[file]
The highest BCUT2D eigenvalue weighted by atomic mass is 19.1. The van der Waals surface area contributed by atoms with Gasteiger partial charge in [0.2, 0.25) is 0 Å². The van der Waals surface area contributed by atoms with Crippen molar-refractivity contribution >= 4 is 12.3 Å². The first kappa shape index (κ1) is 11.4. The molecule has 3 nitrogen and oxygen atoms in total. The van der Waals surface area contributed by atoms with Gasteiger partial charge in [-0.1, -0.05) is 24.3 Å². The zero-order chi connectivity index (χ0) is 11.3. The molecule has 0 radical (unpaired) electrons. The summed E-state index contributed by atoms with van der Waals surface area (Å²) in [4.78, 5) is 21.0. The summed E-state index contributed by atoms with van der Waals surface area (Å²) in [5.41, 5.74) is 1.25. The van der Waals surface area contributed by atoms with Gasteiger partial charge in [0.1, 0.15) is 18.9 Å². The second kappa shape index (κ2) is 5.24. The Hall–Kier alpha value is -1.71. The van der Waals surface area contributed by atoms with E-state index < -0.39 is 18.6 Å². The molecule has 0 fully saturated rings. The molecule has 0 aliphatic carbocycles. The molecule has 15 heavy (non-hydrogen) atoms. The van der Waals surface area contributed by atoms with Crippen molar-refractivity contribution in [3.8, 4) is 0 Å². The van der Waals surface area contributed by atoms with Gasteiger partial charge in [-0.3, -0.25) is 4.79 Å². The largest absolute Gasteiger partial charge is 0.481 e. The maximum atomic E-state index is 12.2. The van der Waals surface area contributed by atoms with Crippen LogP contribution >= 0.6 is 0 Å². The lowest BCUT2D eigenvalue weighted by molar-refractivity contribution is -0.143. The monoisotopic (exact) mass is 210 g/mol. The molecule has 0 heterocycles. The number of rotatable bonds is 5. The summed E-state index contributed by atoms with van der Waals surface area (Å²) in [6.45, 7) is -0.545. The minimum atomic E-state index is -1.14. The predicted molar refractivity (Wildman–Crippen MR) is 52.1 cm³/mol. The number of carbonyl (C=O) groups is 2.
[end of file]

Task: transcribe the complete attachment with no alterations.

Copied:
The highest BCUT2D eigenvalue weighted by atomic mass is 19.1. The van der Waals surface area contributed by atoms with Gasteiger partial charge in [0.2, 0.25) is 0 Å². The van der Waals surface area contributed by atoms with Crippen molar-refractivity contribution >= 4 is 12.3 Å². The first kappa shape index (κ1) is 11.4. The molecule has 3 nitrogen and oxygen atoms in total. The van der Waals surface area contributed by atoms with Gasteiger partial charge in [-0.1, -0.05) is 24.3 Å². The zero-order chi connectivity index (χ0) is 11.3. The molecule has 0 radical (unpaired) electrons. The summed E-state index contributed by atoms with van der Waals surface area (Å²) in [4.78, 5) is 21.0. The summed E-state index contributed by atoms with van der Waals surface area (Å²) in [5.41, 5.74) is 1.25. The van der Waals surface area contributed by atoms with Gasteiger partial charge in [0.1, 0.15) is 18.9 Å². The second kappa shape index (κ2) is 5.24. The Hall–Kier alpha value is -1.71. The van der Waals surface area contributed by atoms with E-state index < -0.39 is 18.6 Å². The molecule has 0 fully saturated rings. The molecule has 0 aliphatic carbocycles. The molecule has 15 heavy (non-hydrogen) atoms. The van der Waals surface area contributed by atoms with Crippen molar-refractivity contribution in [3.8, 4) is 0 Å². The van der Waals surface area contributed by atoms with Gasteiger partial charge in [-0.3, -0.25) is 4.79 Å². The largest absolute Gasteiger partial charge is 0.481 e. The maximum atomic E-state index is 12.2. The van der Waals surface area contributed by atoms with Crippen LogP contribution >= 0.6 is 0 Å². The lowest BCUT2D eigenvalue weighted by molar-refractivity contribution is -0.143. The monoisotopic (exact) mass is 210 g/mol. The molecule has 0 heterocycles. The number of rotatable bonds is 5. The summed E-state index contributed by atoms with van der Waals surface area (Å²) in [6.45, 7) is -0.545. The minimum atomic E-state index is -1.14. The predicted molar refractivity (Wildman–Crippen MR) is 52.1 cm³/mol. The number of carbonyl (C=O) groups is 2.